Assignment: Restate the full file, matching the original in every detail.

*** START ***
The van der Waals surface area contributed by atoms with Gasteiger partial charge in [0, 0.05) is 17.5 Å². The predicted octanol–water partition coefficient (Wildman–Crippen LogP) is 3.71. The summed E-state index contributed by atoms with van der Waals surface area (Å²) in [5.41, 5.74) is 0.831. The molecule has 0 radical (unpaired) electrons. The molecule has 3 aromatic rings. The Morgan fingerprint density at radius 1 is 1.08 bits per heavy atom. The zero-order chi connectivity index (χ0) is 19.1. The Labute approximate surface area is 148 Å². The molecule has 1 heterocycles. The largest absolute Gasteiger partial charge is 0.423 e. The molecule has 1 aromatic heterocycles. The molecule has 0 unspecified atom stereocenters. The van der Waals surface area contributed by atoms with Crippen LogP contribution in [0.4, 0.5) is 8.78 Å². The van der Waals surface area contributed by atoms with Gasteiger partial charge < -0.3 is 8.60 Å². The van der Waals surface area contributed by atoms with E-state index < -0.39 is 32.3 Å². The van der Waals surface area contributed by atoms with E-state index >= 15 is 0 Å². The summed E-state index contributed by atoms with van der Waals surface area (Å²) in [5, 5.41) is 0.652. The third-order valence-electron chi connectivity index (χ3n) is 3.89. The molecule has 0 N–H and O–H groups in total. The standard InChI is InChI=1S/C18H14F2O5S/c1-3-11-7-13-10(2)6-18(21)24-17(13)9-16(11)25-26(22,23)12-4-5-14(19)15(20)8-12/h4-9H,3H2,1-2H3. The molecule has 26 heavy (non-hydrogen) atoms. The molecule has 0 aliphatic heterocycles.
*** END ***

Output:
The van der Waals surface area contributed by atoms with Gasteiger partial charge in [0, 0.05) is 17.5 Å². The predicted octanol–water partition coefficient (Wildman–Crippen LogP) is 3.71. The summed E-state index contributed by atoms with van der Waals surface area (Å²) in [5.41, 5.74) is 0.831. The molecule has 0 radical (unpaired) electrons. The molecule has 3 aromatic rings. The Morgan fingerprint density at radius 1 is 1.08 bits per heavy atom. The zero-order chi connectivity index (χ0) is 19.1. The Labute approximate surface area is 148 Å². The molecule has 1 heterocycles. The largest absolute Gasteiger partial charge is 0.423 e. The molecule has 1 aromatic heterocycles. The molecule has 0 unspecified atom stereocenters. The van der Waals surface area contributed by atoms with Crippen LogP contribution in [0.4, 0.5) is 8.78 Å². The van der Waals surface area contributed by atoms with Gasteiger partial charge < -0.3 is 8.60 Å². The van der Waals surface area contributed by atoms with E-state index < -0.39 is 32.3 Å². The van der Waals surface area contributed by atoms with E-state index >= 15 is 0 Å². The summed E-state index contributed by atoms with van der Waals surface area (Å²) in [5, 5.41) is 0.652. The third-order valence-electron chi connectivity index (χ3n) is 3.89. The molecule has 0 N–H and O–H groups in total. The standard InChI is InChI=1S/C18H14F2O5S/c1-3-11-7-13-10(2)6-18(21)24-17(13)9-16(11)25-26(22,23)12-4-5-14(19)15(20)8-12/h4-9H,3H2,1-2H3. The molecule has 26 heavy (non-hydrogen) atoms. The molecule has 0 aliphatic heterocycles.